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American Poems: Books: On Becoming a Novelist
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On Becoming a Novelist

On Becoming a Novelist
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  • Buy New: $148.70
  • as of 9/16/2014 01:57 EDT details
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New (2) Used (11) from $5.87
  • Seller:Any Book
  • Sales Rank:1,989,938
  • Languages:English (Unknown), English (Original Language), English (Published)
  • Media:Hardcover
  • Shipping Weight (lbs):0.3
  • Dimensions (in):8.1 x 5.4 x 0.6
  • Publication Date:June 2001
  • ISBN:0844671207
  • EAN:9780844671208
  • ASIN:0844671207
Availability:Usually ships in 1-2 business days

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Editorial Reviews:
Synopsis
""On Becoming a Novelist" gives us, at least, a map of one writer's mind and method; at its best it hints at, and sometimes achieves, an illumination of every writer's life".--Susan Fromberg Schaeffer, "Chicago Tribune". *Lightning Print On Demand Title.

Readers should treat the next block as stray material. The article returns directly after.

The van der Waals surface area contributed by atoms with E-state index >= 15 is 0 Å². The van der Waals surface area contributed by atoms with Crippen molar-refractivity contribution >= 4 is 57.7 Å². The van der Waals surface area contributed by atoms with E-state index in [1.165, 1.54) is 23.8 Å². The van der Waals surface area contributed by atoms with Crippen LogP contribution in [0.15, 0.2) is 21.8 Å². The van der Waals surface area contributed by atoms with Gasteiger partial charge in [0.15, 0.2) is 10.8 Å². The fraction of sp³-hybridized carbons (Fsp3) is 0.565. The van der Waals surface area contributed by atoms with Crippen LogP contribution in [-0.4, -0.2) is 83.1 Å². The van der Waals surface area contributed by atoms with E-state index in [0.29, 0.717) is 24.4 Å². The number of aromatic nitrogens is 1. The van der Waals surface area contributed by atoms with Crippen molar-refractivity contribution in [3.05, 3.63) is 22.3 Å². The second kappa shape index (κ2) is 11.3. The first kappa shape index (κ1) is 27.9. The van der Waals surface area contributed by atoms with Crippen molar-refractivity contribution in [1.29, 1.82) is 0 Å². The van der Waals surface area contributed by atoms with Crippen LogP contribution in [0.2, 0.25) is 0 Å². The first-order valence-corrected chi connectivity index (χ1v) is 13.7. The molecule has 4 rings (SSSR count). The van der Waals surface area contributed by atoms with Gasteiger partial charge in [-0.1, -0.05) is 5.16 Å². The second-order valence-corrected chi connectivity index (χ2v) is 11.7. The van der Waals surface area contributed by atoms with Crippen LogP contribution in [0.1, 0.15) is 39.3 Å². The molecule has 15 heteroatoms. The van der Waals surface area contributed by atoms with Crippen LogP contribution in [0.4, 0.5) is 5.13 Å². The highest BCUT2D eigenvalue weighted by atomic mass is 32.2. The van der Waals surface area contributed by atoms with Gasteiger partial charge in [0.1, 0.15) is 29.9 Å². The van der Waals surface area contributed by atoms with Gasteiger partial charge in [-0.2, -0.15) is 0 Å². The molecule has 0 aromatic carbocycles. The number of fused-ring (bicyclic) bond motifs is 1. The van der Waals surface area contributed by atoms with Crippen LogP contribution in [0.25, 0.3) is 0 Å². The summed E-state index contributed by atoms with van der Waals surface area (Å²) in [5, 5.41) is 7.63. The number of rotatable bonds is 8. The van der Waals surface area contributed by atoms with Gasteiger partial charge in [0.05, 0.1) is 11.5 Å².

Amazon.com Review
Picture the poor, young, serious-fiction writer. He toils alone at a pace not so different from that of Lincoln Tunnel traffic at rush hour in New York. His spouse has a "real" job, or perhaps he has a trust fund. His college friends are cashing in on their dot-coms and wondering if he's ever going to join the real world. He is not hell-bent on publication; he is trying to write "serious, honest fiction, the kind of novel that readers will find they enjoy reading more than once, the kind of fiction likely to survive." He's likely to have no idea whether he's succeeding. Nobody understands him.

Well, almost nobody. John Gardner understands him. Gardner's sympathetic On Becoming a Novelist is the novelist's ultimate comfort food--better than macaroni and cheese, better than chocolate. Gardner, a fiction writer himself (Grendel), knows in his bones the desperate questioning of a writer who's not sure he's up to the task. He recognizes the validation that comes with being published, just as he believes that "for a true novel there is generally no substitute for slow, slow baking." Gardner also has strong feelings about what kinds of workshops help (and whom they help), and what kinds hinder. But a full half of Gardner's book is devoted to an exploration of the writer's nature. The storyteller's intelligence, he says, "is composed of several qualities, most of which, in normal people, are signs of either immaturity or incivility." In addition, a writer needs "verbal sensitivity, accuracy of eye," and "an almost demonic compulsiveness." But wait--there's more. A writer needs to be driven, and to be driven, he says insightfully, "a psychological wound is helpful." --Jane Steinberg


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